Well, not quite. But when it’s backs against the wall and I’m left with no other choice, it turns out I can cut my own hair, I do have some basic DIY skills (lightbulbs, minor shelving etc) and I can survive way, way longer on a 12 pack on toilet roll than anyone ever imagined!
Perhaps more importantly (at least for this blog anyway), I’ve found out the things I can’t (or just downright won’t) do myself. Global pandemic or not, I draw the line at doing my own dentistry, I’m still not the right guy to fix the brakes on my car and, although I did give it some thought, I am not prepared to risk cutting down a tree in my garden, only to see it sail through my kitchen window (I hired a company called Special Branch instead. Good name, eh?).
So, you may well ask, when is the right time to take the bull by the horns, roll up our sleeves and have a go yourself? And when is it time to call Ghostbusters?! I guess the key to this, and to most things in life, is knowing where your strengths lie. Mine, clearly, lie in waffling…so I’ll get to the point!
DIY investingThis (ahem) crowbars me neatly on to the hot topic of DIY investing. DIY investing, as the name suggests, is an investment strategy that involves an individual selecting their own investments, instead of working alongside a chartered financial adviser or discretionary fund manager to help them with the process.
Now, given the fact that I’m employed by an award winning chartered financial adviser, you may be surprised to hear that I’m actually in favour of DIY investing. I do it myself (as the name suggests), and have done so all my working life. I fully understand the enjoyment people get out of investing; the excitement of choosing your own stocks, trying to beat the market, and making a profit. In fact, many of our clients who have their own investments also tend to be amongst our most engaged when it comes to appreciating the depth of research that goes into constructing the portfolios we manage on their behalf.
However, and as you have probably guessed by now, there is a ‘but’ to all of this, and it’s a pretty big one! Investing is fun, yes, but for the vast majority of people out there it should only be done in moderation. I would urge anyone making their own investment decisions with a significant proportion (or sometimes all) of their wealth to seriously consider if it is the right strategy for them. If you are the kind of person that is willing to ‘have a bash’ at their own root canal surgery, or wouldn’t think twice about ‘making safe’ that old WW2 bomb that Rover has dug up in the garden, then you carry on. Knock yourself out. For the rest of us, it is always a good idea to know when to call in the experts.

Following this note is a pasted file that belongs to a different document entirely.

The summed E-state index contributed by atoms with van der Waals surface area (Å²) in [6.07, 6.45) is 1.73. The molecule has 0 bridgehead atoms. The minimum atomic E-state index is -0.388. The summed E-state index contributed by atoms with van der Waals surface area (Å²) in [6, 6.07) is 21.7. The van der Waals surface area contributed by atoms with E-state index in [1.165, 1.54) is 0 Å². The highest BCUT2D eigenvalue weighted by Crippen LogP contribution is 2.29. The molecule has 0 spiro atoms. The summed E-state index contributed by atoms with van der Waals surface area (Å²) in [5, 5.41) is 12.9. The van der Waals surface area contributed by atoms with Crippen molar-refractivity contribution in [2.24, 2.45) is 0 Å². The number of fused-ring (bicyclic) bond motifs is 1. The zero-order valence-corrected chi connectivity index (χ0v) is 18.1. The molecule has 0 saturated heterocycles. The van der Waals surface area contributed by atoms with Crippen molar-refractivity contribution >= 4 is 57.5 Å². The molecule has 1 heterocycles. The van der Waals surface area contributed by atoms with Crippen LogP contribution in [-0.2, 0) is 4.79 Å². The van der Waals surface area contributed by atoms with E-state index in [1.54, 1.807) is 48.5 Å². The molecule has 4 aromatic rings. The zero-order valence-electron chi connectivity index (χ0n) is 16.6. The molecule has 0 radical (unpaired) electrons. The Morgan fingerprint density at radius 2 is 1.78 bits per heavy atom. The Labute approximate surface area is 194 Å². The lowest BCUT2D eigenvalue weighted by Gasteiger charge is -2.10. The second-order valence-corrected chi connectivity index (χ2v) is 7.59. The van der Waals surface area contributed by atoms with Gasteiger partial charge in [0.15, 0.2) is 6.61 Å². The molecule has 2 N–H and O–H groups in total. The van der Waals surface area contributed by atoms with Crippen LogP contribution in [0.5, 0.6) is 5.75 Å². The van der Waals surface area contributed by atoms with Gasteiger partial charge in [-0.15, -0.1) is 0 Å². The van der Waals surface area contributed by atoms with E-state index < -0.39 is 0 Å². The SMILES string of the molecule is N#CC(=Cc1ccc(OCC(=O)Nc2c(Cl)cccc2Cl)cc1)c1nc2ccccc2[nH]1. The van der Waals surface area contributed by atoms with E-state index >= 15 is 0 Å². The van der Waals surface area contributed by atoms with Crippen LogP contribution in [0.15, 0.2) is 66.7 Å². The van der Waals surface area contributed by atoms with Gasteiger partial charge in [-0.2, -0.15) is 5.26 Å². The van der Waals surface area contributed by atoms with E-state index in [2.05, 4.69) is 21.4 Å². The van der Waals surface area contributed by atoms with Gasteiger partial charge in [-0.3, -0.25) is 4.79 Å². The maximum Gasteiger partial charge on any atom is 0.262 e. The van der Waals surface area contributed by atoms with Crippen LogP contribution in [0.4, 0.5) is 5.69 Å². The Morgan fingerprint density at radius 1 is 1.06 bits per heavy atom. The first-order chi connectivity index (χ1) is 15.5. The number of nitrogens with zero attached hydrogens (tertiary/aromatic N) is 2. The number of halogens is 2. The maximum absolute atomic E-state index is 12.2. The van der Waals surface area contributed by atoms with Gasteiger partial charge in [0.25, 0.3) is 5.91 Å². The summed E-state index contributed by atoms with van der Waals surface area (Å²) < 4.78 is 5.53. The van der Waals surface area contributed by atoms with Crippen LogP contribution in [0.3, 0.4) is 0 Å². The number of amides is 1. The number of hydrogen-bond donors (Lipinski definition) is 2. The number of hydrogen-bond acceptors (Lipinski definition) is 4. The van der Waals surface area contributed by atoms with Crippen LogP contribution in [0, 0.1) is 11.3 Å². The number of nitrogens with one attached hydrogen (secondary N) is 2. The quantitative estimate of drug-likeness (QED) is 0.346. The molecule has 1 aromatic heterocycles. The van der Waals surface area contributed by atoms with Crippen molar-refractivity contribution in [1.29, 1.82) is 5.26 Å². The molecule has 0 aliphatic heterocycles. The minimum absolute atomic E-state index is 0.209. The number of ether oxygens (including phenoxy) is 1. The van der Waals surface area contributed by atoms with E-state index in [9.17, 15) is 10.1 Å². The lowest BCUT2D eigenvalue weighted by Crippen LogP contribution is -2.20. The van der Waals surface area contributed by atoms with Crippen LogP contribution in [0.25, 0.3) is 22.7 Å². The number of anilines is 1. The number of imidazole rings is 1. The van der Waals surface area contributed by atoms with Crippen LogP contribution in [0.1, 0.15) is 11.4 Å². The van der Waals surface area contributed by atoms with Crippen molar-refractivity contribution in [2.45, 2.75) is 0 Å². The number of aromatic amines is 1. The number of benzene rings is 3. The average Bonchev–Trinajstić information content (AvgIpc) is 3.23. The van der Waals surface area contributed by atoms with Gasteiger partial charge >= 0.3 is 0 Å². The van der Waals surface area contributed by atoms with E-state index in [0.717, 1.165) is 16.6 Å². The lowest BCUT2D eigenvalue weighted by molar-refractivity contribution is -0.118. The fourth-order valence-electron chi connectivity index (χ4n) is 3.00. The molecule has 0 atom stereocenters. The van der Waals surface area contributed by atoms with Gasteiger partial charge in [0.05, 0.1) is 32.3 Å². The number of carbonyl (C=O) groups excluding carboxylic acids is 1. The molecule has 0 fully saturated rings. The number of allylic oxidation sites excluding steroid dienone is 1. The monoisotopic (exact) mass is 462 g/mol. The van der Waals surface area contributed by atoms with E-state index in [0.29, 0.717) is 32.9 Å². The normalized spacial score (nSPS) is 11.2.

Accumulating enough wealth at retirement to meet your retirement income goals, by employing an appropriate, regularly monitored, long-term investment approach throughout your working life is something that should be taken very seriously. Despite what the thousands of different get-rich-quick DIY investing guides on the internet will tell you, it’s not as easy as it is made out to be. Unless you are very disciplined, know exactly what you are doing, and are comfortable spending hour after hour researching your investments, then DIY investing is probably unlikely to get you to the position you want your finances to be in as you approach retirement.
Holistic financial planningAnd it doesn’t stop there! If successful financial planning were only about choosing investments then maybe, just maybe, you could put the time in and make some wise investment decisions to see you through to retirement, but it’s not. There are so many other important elements involved. As we travel through the various stages of our lives – first job, purchasing our first home, marriage, starting a family, later working years, retirement, later life, our financial priorities are constantly changing. This is where working with a good financial planner can add significant value.
As well as implementing an appropriate investment strategy, they will help you to make use of your tax-free allowances and make sure your savings are achieving a competitive interest rate and are fully protected should anything go wrong. They will also help you navigate round the complexities of the UK pension system, identify if you have a need for protection policies (should anything happen to you or your family) and help with effective estate planning and inheritance tax mitigation.
I usually like to end these blogs on a light-hearted note, but, this time, that approach doesn’t seem as appropriate. Making the right long-term decisions with your finances is a serious matter and the future, as we are all now only too aware, can be very unpredictable. Best to remove some of the uncertainty by calling in the experts.
Investing in shares should be regarded as a long-term investment and should fit in with your overall attitude to risk and financial circumstances.